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DVD Video Reviews - June 2003 Pt. 3
Glengarry GlenRoss (1992)

Starring: Al Pacino, Jack Lemmon, Alec Baldwin, Ed Harris, Alan Arkin, Kevin Spacey
Studio: Artisan
Video: 2.35:1 Widescreen Enhanced
Audio: DTS 5.1, DD 5.1, DD 2.0, French 2.0
Extras: Magic Time: A Tribute to Jack Lemmon, Production Notes, Crew and Cast Biographies, Clip Archive from The Actor’s Studio and The Charlie Rose Show, Bonus Audio Commentary (4), J. Roy: New and Used Furniture, ABC “Always Be Closing”
Length: 100 minutes
Rating: ****

Although salespeople are prevalent in society, movies that focus on careers are often made about men and women in other professions. In 1947, there was Death of Salesman, and in 1969, there was a documentary film made about Bible salesmen called Salesman. In 1987 we had Tin Men, but it wasn’t until the early ’90s that the stage play from 1983, Glengarry GlenRoss, eventually developed into the film that is considered by some to be one of the best films in the past twenty years. The plot of the film is rather simple. A group of salesmen attend a meeting where they are confronted by a guest speaker played by Alec Baldwin (in possibly one of his best performances). They are given an ultimatum: either they get their acts together and start making sales or they should look for new jobs. There is a new set of “leads” that he dangles in front of them, but those are reserved for the “closers.” They have two days, and the top salesman gets a car, the second best gets a set of steak knives, the others get the axe. We follow the individuals around as they try to make it happen. The following day someone burglarizes the office, takes the phones, the contracts, and the leads. This is just more fuel for the fire letting each salesman show his true character.

Sometimes having a cast full of stars in a film can be a disaster (e.g., The Paper), but other times it is magic. Every actor in this movie delivers a performance that is about as good as they come. Mamet has delivered enviable, superb dialogue that is almost nonexistent in movies today. Each personality is highly believable and powerful as represented in the film. In certain scenes, it is not clear whether to laugh or be shocked. The picture is about as noise free as they come and the music is excellent in its own right—mellow jazz with a somewhat ethereal feel. There are a lot of good DVD extras including interviews with key cast members, a video on salesmanship, a documentary film on a salesman, and other interviews/discussions with/about Jack Lemmon. A lot of effort was taken to make this film just right, and it has paid off in spades. This is a must-see film not only for salespeople, but also for anyone interested in good cinema.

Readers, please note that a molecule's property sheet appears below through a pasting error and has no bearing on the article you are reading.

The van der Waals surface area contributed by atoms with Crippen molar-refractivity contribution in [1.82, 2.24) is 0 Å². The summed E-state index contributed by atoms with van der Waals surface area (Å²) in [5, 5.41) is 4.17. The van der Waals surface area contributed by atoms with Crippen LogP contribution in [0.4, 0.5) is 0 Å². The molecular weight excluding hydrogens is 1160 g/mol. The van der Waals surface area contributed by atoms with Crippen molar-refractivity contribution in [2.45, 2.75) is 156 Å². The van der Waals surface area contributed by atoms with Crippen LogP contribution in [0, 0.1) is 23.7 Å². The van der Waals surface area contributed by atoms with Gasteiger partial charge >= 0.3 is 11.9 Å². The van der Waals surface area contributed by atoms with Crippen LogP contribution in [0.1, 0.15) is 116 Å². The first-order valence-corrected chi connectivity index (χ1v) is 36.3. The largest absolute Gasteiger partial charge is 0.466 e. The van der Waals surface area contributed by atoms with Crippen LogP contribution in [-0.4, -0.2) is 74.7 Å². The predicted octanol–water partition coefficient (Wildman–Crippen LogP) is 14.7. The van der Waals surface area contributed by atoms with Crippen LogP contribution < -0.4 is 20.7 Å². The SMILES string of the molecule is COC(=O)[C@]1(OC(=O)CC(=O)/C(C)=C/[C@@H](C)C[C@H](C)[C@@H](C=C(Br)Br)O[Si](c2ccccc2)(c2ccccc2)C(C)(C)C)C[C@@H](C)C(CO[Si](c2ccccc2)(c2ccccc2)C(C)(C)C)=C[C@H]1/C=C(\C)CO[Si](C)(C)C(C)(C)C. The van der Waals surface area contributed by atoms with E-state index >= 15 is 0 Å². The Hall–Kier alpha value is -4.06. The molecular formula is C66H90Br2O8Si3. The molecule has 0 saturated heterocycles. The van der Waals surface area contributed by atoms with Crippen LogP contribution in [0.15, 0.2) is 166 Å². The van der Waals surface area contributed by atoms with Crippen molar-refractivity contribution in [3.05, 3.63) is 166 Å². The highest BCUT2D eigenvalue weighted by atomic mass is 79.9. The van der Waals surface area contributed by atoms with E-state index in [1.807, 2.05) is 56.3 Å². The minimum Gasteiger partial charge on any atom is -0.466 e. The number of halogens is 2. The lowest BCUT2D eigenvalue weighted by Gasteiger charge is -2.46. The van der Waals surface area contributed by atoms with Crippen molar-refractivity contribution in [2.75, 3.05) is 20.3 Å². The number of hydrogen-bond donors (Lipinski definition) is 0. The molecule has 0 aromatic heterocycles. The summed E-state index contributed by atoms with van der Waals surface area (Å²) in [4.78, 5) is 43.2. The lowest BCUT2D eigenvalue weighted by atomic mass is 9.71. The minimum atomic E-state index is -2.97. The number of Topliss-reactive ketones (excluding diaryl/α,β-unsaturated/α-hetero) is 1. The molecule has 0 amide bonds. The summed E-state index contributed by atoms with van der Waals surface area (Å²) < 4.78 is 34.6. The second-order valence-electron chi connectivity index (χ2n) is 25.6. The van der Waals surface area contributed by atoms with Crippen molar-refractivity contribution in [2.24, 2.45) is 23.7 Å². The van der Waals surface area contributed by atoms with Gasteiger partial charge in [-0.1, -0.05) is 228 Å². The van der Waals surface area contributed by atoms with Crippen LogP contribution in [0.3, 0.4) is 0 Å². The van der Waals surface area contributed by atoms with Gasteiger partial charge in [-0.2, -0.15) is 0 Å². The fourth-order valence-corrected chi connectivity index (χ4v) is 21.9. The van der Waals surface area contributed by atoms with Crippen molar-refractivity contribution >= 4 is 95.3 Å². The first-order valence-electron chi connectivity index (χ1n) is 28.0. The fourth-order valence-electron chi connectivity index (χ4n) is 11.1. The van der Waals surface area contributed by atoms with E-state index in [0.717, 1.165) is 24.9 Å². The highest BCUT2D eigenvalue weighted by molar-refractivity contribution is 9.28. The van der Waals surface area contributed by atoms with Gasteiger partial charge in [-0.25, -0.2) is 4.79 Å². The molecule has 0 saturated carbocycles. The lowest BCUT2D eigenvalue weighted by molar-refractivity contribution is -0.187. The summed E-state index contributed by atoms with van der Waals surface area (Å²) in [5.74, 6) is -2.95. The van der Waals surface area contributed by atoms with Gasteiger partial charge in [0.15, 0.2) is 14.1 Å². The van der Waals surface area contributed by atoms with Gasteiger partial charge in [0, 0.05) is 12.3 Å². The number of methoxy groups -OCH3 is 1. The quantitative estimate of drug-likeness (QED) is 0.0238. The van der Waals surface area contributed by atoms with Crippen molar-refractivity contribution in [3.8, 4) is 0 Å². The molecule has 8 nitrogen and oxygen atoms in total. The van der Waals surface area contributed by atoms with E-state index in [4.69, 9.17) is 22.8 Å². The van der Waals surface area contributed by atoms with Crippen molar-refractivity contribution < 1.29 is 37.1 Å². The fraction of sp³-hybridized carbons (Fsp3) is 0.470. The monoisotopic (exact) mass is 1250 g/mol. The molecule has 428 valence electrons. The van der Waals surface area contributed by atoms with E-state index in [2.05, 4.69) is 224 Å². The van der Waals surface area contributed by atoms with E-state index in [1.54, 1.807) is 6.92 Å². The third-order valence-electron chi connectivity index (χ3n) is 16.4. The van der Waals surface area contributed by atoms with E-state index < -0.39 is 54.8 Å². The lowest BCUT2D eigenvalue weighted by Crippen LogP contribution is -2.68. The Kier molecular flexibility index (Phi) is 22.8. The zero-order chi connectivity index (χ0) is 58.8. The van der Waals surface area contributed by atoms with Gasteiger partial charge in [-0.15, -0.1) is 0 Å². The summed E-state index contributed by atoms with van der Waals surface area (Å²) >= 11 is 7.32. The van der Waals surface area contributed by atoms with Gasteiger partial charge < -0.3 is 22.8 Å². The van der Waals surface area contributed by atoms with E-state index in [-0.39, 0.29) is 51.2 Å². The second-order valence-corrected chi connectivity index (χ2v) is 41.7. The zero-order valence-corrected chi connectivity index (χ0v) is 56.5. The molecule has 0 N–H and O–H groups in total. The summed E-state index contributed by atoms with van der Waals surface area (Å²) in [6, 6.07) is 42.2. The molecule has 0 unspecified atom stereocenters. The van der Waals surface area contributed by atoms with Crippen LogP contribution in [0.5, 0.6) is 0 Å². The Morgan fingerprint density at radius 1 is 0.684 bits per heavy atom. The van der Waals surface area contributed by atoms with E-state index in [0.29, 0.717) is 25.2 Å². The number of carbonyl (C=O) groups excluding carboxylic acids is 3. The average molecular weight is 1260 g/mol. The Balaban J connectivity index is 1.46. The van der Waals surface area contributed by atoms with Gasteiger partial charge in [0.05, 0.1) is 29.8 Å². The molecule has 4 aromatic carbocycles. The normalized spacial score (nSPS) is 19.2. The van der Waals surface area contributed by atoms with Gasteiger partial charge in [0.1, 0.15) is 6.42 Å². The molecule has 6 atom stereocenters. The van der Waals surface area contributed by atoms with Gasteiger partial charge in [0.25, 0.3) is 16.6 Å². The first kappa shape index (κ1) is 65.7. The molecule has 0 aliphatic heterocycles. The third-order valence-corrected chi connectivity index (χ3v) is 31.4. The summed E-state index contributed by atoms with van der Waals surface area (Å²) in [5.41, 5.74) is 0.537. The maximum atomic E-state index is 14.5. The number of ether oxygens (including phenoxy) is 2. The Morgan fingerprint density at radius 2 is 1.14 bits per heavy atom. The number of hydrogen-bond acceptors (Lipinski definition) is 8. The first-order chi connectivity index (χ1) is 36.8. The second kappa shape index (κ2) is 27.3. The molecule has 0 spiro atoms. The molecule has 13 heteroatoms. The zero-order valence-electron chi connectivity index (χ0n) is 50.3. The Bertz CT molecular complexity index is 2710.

Purchase Here

-Brian Bloom

Wind (1992)

Starring: Matthew Modine, Jennifer grey, Cliff Robertson, Stellan Skarsgard
Studio: Columbia Tri Star
Video: 1.85:1 Widescreen Enhanced
Audio: DD 2.0
Extras: Trailers (Wind, Dogtown and Z-Boys, Vertical Limit)
Length: 126 minutes
Rating: *** 1/2

For viewers who have an interest in sailing, it is hard to resist the fast-paced action scenes on water in this film. A pit in your stomach is accompanied by exhilaration as the boats rise from the water and come crashing down while the crew hastily tries to maintain speed and stay out in front. Unlike some films that spend large amounts of screen time developing characters and telling complex stories, this film takes another tack (pun intended). Will Parker and Kate Bass try to make their romantic lives and careers mix, but the result is oil and water. The decision is made to go their separate ways, and while Will lives in the fast lane and is soon to be left unemployed, Kate is hiding out far away in the desert.

America has lost the biggest race on water to the Australians and it is up to Parker to get it back. This means building a boat like never before and finding the crew to man it. Unfortunately, a small thing called money stands in his way. A strategic allegiance with the daughter of the rich sponsor/owner of the previous boat opens up new oceans of opportunity. With his hands on the wheel, and her hands in the sponsor’s pockets, the race is back on. Leave it up to Kate to add the much-needed flavoring to the stew and the America’s Cup may just be in America’s hands once again. A little romance, a lot of thrilling sailing, and lots of testosterone add up to a fun film. Purchase Here

-Brian Bloom

Man Bites Dog (1992)

Starring: Benoit Poelvoorde, Remy Belvaux, Andre Bonzel
Studio: Criterion
Video: 1.66:1 Widescreen Enhanced B&W
Audio: French Mono
Extras: Video Interview with Filmmakers, No C4 for Daniel-Daniel short, Stills Gallery, Trailer, Essay About the Making of the Film
Length: 96 minutes
Rating: ***1/2